In order to detect early changes of malignant degeneration in Barrett's esophagus (BE), and to reduce the cost of surveillance, molecular biomarkers of early malignancy have been sought, with limited success, using genomic and immunohistochemical tools. We postulate that direct analysis of epithelial proteins using mass spectrometry will provide protein profiles capable of identifying patients at high risk of developing malignancy. Our aim is to find transitional protein signals that show a cancer profile within histologically benign BE, which can be used as indicators of early malignant change. Fourteen fresh-frozen, resected esophageal cancer specimens were analyzed using laser capture microdissection and matrix-assisted laser desorption/ionization mass spectrometry. Samples of squamous epithelium, and both benign and malignant Barrett's epithelium, were compared for differences in protein expression. Reliable differentiation of squamous and Barrett's epithelium was demonstrated. A comparison of benign and malignant Barrett's epithelium identified a number of cancer-specific protein peaks that were deletion or expression variations from benign epithelium. In four instances the proteins (7350, 8446, 10850, and 14693) appeared to be early malignant changes in histologically benign BE. Mass spectrometry performed upon fresh-frozen Barrett's epithelium, obtained by laser-capture microdissection, displays reproducible, tissue-specific, protein profiles. Distinct differences are demonstrated between benign and malignant epithelium, some of which appear to be candidate biomarkers of early malignant change. This technique reliably displays cellular protein expression in esophageal epithelium and deserves further study as a tool to identify early malignant degeneration in BE.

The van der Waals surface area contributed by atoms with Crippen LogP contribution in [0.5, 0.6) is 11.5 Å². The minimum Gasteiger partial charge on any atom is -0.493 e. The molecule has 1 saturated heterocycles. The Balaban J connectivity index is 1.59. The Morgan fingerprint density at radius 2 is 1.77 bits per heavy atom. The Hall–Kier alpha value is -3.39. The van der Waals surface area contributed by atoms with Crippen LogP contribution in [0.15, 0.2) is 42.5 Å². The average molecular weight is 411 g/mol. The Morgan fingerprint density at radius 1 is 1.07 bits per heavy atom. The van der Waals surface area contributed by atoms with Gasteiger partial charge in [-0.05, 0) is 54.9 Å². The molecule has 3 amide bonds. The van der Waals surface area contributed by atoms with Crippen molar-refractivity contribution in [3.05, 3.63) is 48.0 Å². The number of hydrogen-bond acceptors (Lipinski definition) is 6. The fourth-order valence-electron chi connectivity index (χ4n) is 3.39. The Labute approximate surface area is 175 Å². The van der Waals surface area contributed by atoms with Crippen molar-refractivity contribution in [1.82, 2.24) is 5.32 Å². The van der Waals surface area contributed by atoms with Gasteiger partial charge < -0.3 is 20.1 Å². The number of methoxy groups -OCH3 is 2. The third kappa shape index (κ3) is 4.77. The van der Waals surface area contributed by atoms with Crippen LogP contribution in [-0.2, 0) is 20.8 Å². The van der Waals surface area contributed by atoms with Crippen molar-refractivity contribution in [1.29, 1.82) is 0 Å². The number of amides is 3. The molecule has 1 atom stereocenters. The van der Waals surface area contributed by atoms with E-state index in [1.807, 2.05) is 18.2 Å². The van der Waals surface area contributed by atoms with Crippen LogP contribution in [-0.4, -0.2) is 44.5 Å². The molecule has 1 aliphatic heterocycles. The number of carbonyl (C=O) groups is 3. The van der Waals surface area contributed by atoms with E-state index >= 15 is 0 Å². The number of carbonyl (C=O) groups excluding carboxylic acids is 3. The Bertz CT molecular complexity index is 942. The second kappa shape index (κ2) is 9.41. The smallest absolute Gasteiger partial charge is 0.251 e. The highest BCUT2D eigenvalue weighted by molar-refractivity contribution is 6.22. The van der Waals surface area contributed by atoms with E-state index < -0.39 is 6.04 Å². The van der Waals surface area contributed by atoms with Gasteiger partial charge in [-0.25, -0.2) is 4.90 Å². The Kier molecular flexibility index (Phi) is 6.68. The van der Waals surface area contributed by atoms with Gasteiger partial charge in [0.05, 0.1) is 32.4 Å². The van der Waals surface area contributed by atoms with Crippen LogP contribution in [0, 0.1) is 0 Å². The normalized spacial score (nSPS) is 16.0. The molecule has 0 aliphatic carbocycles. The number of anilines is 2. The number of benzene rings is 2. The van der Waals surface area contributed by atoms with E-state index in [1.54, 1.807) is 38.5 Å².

- Barrett's esophagus
- Laser-capture microdissection
- Mass spectrometry